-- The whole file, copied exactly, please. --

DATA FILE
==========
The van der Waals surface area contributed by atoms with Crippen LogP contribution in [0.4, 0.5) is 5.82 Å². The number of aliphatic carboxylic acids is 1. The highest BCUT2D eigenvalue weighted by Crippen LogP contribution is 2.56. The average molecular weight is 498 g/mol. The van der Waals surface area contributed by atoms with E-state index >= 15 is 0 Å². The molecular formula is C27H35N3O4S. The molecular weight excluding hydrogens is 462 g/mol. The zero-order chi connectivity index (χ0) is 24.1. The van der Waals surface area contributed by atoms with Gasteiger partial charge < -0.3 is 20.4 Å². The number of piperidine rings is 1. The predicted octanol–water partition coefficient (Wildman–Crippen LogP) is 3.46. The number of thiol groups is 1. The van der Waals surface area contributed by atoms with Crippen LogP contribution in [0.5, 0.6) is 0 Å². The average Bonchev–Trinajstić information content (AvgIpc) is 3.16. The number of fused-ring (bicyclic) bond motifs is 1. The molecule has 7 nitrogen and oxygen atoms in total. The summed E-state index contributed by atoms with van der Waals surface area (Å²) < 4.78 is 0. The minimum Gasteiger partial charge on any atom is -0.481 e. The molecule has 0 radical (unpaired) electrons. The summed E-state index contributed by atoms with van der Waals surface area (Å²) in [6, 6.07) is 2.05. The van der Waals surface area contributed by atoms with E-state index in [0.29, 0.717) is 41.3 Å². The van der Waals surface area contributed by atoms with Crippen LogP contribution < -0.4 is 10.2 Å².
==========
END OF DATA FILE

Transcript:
The van der Waals surface area contributed by atoms with Crippen LogP contribution in [0.4, 0.5) is 5.82 Å². The number of aliphatic carboxylic acids is 1. The highest BCUT2D eigenvalue weighted by Crippen LogP contribution is 2.56. The average molecular weight is 498 g/mol. The van der Waals surface area contributed by atoms with E-state index >= 15 is 0 Å². The molecular formula is C27H35N3O4S. The molecular weight excluding hydrogens is 462 g/mol. The zero-order chi connectivity index (χ0) is 24.1. The van der Waals surface area contributed by atoms with Gasteiger partial charge < -0.3 is 20.4 Å². The number of piperidine rings is 1. The predicted octanol–water partition coefficient (Wildman–Crippen LogP) is 3.46. The number of thiol groups is 1. The van der Waals surface area contributed by atoms with Crippen LogP contribution in [0.5, 0.6) is 0 Å². The average Bonchev–Trinajstić information content (AvgIpc) is 3.16. The number of fused-ring (bicyclic) bond motifs is 1. The molecule has 7 nitrogen and oxygen atoms in total. The summed E-state index contributed by atoms with van der Waals surface area (Å²) < 4.78 is 0. The minimum Gasteiger partial charge on any atom is -0.481 e. The molecule has 0 radical (unpaired) electrons. The summed E-state index contributed by atoms with van der Waals surface area (Å²) in [6, 6.07) is 2.05. The van der Waals surface area contributed by atoms with E-state index in [0.29, 0.717) is 41.3 Å². The van der Waals surface area contributed by atoms with Crippen LogP contribution < -0.4 is 10.2 Å².